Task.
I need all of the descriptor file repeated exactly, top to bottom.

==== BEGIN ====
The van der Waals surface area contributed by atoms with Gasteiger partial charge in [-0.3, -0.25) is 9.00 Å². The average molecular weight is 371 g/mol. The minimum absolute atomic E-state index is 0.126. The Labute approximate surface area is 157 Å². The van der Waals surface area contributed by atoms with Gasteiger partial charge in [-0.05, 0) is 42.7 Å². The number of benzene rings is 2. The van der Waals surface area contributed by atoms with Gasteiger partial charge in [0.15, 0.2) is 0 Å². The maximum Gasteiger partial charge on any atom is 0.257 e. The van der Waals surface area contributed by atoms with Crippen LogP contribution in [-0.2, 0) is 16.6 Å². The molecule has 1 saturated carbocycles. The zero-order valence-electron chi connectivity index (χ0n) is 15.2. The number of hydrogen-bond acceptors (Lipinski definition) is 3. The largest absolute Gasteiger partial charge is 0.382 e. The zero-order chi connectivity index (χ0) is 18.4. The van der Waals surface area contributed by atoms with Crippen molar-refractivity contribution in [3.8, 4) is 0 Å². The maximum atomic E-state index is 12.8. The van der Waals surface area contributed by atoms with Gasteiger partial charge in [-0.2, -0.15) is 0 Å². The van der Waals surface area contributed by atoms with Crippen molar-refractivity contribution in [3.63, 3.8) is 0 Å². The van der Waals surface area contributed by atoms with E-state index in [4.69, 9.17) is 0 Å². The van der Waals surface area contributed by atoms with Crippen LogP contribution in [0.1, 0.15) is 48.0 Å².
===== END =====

The van der Waals surface area contributed by atoms with Gasteiger partial charge in [-0.3, -0.25) is 9.00 Å². The average molecular weight is 371 g/mol. The minimum absolute atomic E-state index is 0.126. The Labute approximate surface area is 157 Å². The van der Waals surface area contributed by atoms with Gasteiger partial charge in [-0.05, 0) is 42.7 Å². The number of benzene rings is 2. The van der Waals surface area contributed by atoms with Gasteiger partial charge in [0.15, 0.2) is 0 Å². The maximum Gasteiger partial charge on any atom is 0.257 e. The van der Waals surface area contributed by atoms with Crippen LogP contribution in [-0.2, 0) is 16.6 Å². The molecule has 1 saturated carbocycles. The zero-order valence-electron chi connectivity index (χ0n) is 15.2. The number of hydrogen-bond acceptors (Lipinski definition) is 3. The largest absolute Gasteiger partial charge is 0.382 e. The zero-order chi connectivity index (χ0) is 18.4. The van der Waals surface area contributed by atoms with Crippen molar-refractivity contribution in [3.8, 4) is 0 Å². The maximum atomic E-state index is 12.8. The van der Waals surface area contributed by atoms with Gasteiger partial charge in [-0.2, -0.15) is 0 Å². The van der Waals surface area contributed by atoms with Crippen molar-refractivity contribution in [3.63, 3.8) is 0 Å². The van der Waals surface area contributed by atoms with E-state index in [4.69, 9.17) is 0 Å². The van der Waals surface area contributed by atoms with Crippen LogP contribution in [0.1, 0.15) is 48.0 Å².